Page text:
I will replace the shutter of my camera in this article but there’s a twist! It’s going to be a bit different because I’ll be replacing them using the durable ones from the Nikon F that were made with titanium. I wanted this camera to be special and that’s probably the most special thing that I can do for the Nikon S2 with the time that I have. You all know that I’m a very busy man.

I wrote this article for your entertainment and education. It’s never going to be a complete camera repair manual and should never be treated as such. It is important to send your gear to qualified repairmen, attempting to repair a precision machine without the skills, experience and tools will just result in a broken camera, an expensive junk that could have been saved. If this is your first project, stop! practice on a cheap Canon or Soviet camera first just to get your feet wet and then work on some more cameras from Pentax and Minolta. By the time you have repaired your 6th one you may have already acquired enough tools and skills but just practice some more on cheap ones until you’re confident that you won’t butcher this precious camera. This is a very valuable camera and one that you never want to botch. Having said all that, it’s now time to begin with the last part of this series.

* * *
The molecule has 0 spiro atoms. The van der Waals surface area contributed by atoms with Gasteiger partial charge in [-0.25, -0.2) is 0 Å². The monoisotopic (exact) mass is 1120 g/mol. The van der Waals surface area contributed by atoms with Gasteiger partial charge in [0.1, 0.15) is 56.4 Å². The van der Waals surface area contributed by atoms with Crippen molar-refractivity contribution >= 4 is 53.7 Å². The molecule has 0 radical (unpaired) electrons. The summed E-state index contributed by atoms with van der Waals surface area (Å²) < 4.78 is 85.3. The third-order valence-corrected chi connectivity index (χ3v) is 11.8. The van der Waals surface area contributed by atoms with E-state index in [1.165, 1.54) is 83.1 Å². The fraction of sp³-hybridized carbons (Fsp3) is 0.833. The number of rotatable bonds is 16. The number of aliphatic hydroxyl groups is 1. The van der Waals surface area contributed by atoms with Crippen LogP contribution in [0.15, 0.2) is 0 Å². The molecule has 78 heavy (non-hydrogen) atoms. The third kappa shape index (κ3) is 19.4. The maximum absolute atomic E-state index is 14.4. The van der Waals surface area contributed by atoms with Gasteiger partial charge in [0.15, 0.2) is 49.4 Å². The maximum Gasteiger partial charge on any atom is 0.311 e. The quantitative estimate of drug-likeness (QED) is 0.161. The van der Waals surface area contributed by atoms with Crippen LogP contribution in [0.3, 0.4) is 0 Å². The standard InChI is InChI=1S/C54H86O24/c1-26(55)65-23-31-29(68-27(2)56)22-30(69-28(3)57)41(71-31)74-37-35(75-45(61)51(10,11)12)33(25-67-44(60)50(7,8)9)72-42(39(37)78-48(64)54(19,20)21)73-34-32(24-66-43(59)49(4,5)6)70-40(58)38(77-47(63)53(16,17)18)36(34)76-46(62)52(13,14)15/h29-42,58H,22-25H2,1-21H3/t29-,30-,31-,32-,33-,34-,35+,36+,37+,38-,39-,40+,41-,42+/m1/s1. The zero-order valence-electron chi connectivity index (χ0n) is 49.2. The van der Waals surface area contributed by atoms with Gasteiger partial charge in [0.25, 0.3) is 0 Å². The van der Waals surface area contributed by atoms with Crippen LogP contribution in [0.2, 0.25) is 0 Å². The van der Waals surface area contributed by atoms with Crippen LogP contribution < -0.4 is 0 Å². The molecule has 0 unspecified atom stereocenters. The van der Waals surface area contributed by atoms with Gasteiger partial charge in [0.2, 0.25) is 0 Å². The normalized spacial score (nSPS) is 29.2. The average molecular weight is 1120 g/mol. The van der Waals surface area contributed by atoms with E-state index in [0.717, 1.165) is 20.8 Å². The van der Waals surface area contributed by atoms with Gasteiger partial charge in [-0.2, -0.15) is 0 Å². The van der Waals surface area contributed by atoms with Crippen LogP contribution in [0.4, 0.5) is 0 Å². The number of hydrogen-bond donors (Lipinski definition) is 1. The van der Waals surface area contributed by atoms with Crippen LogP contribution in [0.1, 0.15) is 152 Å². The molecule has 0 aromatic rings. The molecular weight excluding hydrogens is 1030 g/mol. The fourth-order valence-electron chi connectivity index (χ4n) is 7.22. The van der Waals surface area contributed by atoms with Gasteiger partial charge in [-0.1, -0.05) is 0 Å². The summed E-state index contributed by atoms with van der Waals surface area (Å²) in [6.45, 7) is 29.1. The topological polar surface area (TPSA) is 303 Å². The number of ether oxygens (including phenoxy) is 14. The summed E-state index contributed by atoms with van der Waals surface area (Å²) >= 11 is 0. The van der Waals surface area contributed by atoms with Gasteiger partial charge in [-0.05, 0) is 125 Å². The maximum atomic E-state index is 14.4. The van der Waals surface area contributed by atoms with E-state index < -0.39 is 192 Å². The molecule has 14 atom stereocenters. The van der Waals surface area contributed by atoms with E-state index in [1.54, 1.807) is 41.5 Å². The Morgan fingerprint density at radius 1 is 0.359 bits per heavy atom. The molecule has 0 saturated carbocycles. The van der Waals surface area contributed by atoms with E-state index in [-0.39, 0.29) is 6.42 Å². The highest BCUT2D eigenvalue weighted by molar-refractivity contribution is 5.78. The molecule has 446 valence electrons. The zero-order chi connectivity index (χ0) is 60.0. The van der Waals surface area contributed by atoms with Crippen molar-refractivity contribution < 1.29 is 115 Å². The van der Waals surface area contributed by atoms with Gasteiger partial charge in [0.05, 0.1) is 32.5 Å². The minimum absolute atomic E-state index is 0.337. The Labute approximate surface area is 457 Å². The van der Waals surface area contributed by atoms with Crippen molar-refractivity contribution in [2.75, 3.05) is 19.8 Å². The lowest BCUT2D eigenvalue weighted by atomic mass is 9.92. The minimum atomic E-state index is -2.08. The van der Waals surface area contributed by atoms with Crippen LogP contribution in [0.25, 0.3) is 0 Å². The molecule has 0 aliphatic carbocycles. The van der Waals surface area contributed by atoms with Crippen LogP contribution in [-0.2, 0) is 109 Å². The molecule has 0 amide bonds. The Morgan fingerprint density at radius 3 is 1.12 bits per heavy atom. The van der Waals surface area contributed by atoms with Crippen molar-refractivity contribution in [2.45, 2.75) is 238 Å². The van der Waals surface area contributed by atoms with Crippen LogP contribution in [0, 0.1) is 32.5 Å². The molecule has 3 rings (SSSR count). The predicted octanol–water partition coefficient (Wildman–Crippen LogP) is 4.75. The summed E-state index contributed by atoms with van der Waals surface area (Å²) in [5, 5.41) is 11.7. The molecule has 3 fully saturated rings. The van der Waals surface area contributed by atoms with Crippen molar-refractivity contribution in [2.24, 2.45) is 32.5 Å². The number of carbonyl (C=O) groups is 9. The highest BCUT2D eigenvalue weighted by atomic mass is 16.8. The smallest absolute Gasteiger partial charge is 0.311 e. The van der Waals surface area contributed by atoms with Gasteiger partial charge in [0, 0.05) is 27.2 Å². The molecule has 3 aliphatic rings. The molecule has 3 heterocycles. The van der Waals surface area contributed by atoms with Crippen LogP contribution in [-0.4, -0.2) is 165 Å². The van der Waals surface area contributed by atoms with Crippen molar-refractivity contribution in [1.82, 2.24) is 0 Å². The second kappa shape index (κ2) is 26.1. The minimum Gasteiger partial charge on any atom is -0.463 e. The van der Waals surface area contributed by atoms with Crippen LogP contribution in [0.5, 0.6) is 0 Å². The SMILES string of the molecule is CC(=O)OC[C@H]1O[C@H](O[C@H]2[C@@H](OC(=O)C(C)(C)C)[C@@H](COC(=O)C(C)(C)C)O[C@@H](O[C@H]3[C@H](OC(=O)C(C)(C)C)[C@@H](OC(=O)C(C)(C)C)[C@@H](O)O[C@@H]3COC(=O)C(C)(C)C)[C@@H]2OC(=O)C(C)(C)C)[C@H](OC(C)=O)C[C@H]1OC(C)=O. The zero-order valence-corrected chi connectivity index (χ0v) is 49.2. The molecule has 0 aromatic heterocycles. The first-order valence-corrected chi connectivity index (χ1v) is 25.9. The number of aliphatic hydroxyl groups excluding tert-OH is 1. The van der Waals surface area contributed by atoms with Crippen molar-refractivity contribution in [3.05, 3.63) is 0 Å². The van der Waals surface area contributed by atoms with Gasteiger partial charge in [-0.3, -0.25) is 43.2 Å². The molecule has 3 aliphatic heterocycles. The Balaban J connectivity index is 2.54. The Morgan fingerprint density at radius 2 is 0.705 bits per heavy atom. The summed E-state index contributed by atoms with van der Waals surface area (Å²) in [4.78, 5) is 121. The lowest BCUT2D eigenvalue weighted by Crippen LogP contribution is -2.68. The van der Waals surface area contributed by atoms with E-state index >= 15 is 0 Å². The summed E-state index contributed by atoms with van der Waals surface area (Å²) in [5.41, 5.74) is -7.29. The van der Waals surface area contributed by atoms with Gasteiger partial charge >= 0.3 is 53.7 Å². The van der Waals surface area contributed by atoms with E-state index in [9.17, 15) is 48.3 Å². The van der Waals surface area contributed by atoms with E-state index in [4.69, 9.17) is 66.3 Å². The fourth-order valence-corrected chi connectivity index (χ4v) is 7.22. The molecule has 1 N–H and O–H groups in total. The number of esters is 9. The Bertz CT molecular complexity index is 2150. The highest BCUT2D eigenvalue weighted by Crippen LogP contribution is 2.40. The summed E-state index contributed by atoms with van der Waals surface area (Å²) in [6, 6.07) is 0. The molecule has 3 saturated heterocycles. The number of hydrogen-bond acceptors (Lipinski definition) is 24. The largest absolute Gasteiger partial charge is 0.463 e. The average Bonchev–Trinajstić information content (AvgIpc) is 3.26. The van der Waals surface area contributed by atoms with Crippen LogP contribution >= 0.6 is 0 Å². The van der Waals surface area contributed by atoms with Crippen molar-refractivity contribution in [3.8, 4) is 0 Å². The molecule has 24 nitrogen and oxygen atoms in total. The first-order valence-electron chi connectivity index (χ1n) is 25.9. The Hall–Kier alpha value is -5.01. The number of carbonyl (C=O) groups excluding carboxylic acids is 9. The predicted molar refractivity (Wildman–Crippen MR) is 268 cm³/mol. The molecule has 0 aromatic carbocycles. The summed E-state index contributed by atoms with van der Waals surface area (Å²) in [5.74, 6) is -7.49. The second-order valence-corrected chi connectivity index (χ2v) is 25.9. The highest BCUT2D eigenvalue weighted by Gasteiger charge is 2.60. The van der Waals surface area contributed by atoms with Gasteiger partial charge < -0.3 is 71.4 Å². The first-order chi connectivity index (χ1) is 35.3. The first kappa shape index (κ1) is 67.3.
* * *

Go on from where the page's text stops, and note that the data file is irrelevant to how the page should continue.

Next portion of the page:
Before We Begin:

If this is your first attempt at repairing a lens then I suggest that you check my previous posts regarding screws & driversgrease and other things. Also read what I wrote about the tools that you’ll need to fix your Nikkors.

I suggest that you read these primers before you begin (for beginners):